What Your Day of Birth Says About You
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The Color Test
The meaning of Christmas is not embedded in the holiday tradition itself. Although bumper stickers reading, "Jesus is the reason for the season," are clearly noticeable, it is significant to note that the early Christian church did not celebrate the birth of Christ. Nowhere is Christmas mentioned in the New Testament as a historical and biblical account. The tradition evolved later in church history. In fact, for these and other reasons, many Christians bypass Christmas as a holiday, preferring to place emphasis on Easter, notable for the biblical account of the resurrection of Christ.
Regardless of the history, I choose not to be so literal about my holidays. In spite of the commercialism and materialism which tarnishes the spirit of Christmas, the holiday does signify some universal meaning. For the Christian community, the meaning of Christmas must take on a broader significance in today's world. The question we must pose is, “Will I turn inward and be exclusive in my dealings with other people who share different faith traditions, or will I recognize, respect and embrace the richness of cultural differences. This issue is of primary importance in light of recent political/cultural polarization fostered by many in our Christian community and our federal government.
Recently, a story came to my attention about Christmas decorations displayed at the Seattle airport. A Rabbi had made a request, not because of the Christmas arrangements, but because his holiday had been ignored. The Rabbi requested that the airport display Menorahs symbolizing Hanukah. The airport bulked at the suggestion, the Rabbi threatened suit, and the airport proceeded to remove the Christmas trees. The Rabbi had never asked that the trees be removed. I'm sure the airports reasoning went something like, "If we have to display Menorahs, God only knows who else we will have to support!"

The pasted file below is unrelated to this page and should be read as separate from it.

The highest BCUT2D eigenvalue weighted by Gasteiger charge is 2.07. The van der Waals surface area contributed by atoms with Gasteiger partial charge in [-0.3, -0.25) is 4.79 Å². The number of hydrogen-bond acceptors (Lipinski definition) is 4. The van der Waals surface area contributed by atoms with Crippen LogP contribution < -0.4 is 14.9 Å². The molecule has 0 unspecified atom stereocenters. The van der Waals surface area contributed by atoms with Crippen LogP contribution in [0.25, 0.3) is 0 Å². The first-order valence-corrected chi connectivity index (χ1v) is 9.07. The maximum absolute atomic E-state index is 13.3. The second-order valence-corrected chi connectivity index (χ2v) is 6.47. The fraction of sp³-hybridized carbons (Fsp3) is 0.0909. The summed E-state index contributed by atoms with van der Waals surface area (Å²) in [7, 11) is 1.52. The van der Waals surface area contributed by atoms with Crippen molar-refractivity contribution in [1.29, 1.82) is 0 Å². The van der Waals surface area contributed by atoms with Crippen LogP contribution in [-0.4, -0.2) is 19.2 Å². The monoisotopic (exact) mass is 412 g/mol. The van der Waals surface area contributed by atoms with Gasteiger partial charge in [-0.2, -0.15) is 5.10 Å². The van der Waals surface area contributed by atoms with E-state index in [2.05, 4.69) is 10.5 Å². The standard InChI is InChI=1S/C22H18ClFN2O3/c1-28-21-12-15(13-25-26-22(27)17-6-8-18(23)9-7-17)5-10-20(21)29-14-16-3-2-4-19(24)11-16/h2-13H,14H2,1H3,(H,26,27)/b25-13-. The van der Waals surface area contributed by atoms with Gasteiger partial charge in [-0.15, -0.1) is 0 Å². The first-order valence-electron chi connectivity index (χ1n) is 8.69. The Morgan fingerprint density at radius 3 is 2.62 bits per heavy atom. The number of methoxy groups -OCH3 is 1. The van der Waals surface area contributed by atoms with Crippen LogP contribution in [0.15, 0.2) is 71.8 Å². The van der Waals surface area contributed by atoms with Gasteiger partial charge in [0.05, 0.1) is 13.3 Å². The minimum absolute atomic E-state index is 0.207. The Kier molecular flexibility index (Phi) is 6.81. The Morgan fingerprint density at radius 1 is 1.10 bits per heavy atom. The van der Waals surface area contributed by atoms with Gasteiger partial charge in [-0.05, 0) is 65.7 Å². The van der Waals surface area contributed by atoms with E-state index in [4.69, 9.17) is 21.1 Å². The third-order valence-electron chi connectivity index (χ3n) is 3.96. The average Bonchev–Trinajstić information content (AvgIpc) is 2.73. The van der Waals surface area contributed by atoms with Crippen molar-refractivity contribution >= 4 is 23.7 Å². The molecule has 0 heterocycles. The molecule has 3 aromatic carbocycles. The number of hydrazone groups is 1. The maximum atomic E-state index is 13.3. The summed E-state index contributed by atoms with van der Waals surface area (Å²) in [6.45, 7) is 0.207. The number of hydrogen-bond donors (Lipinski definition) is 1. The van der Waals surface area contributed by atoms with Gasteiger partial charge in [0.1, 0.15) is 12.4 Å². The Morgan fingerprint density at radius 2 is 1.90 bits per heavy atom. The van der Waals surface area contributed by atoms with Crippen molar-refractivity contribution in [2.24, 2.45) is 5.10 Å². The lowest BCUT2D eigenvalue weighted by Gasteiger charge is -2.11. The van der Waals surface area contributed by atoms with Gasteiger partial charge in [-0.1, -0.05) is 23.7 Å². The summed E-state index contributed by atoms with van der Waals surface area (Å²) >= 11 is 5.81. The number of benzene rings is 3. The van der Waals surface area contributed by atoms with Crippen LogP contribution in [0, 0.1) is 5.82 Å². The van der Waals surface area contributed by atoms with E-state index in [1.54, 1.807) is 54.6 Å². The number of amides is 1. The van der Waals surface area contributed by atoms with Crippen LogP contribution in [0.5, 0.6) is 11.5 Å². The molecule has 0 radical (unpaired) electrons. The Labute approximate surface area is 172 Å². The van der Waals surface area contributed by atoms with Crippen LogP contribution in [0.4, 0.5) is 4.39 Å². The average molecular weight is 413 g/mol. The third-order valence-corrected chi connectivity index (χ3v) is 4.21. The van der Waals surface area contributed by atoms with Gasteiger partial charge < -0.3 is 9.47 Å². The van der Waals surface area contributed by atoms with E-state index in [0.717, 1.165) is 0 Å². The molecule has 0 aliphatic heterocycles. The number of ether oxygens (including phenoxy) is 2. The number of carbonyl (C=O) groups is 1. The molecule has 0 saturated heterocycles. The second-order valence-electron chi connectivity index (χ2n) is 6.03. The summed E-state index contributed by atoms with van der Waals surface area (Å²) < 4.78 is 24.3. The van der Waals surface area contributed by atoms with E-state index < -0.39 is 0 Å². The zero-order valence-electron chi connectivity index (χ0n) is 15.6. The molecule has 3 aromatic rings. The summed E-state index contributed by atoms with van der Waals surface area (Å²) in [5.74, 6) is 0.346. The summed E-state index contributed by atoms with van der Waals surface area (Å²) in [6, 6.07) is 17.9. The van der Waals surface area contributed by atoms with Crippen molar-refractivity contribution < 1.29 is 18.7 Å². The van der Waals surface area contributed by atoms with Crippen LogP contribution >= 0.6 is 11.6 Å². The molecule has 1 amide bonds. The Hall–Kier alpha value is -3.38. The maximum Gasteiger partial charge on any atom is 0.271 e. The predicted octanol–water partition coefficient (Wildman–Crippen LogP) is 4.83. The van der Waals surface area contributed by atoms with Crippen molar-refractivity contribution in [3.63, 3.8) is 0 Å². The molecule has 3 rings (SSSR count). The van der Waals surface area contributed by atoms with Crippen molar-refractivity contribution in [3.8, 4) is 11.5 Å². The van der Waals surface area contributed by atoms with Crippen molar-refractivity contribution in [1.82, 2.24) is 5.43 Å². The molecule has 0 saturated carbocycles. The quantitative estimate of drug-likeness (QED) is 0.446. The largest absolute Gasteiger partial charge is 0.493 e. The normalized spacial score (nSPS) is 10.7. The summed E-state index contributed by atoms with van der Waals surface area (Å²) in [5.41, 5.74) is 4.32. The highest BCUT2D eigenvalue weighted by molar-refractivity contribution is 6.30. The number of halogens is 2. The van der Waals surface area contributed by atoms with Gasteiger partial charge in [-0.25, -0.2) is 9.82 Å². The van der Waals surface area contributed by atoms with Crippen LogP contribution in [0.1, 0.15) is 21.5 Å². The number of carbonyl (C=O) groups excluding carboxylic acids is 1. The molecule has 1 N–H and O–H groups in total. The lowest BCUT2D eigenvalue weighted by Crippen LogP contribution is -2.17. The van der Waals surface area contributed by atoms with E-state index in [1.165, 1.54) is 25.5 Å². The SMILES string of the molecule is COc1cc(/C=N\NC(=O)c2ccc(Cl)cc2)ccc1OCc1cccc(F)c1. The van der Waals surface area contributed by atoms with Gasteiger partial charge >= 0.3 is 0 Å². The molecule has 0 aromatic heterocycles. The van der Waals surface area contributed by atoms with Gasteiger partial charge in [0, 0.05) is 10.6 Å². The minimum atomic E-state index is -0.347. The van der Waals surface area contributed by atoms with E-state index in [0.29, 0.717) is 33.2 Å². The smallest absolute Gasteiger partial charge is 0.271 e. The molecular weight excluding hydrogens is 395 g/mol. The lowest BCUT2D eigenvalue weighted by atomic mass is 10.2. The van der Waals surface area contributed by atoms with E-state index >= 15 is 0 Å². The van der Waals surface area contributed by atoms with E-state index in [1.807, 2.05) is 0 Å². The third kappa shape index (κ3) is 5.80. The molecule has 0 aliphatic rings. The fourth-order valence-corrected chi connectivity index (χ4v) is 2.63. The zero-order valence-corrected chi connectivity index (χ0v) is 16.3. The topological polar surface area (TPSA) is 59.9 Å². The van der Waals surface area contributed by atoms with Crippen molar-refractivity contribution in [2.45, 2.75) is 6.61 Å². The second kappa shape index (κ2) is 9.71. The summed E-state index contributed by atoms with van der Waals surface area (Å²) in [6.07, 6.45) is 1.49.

As tormented as he is, Rodney King had it right - "Can't we all just get along." Herein lays the true meaning of Christmas. It's not about turning inward, it's about looking outward. It's not about merely looking through the eyes of your own faith, it's about seeing through the eyes of our friends who happen to share a different faith orientation. The true meaning of Christmas is tainted by our need to defend and protect our beliefs. True faith calls for reaching out to others who don't necessarily share our same beliefs.
The true meaning of Christmas is a call for tolerance, acceptance, and unity. What a wonderful tribute could have been demonstrated in the Seattle airport to the universality of faith traditions had they opened their hearts and minds to a Rabbi, rather than blaming him for stirring up the pot.
What is wrong with us? As Christians, we politicize private medical decisions, expect the world to eagerly embrace our ideals without emulating them, and continue to profile people who share different values and cultural perspectives. We deny our insensitivity, stay within our emotional bubble and celebrate our Merry Christmas with those like us.
The true meaning of Christmas involves "getting our heads out of the sand," and clearly viewing the world the way it really is. It means joining hands with those who are different than we are, and embracing their right to live freely in this wonderful country. May we all pause this Christmas and take action to support the poor, the needy, the dis-enfranchised, and particularly our brother and sisters who see the world from a perspective different from ours.
James P. Krehbiel, Ed.S., LPC, CCBT is an author, freelance writer, and cognitive-behavioral therapist practicing in Scottsdale, Arizona. His personal growth book, Stepping Out of the Bubble is available at http://www.amazon.com James can be reached at www.krehbielcounseling.com
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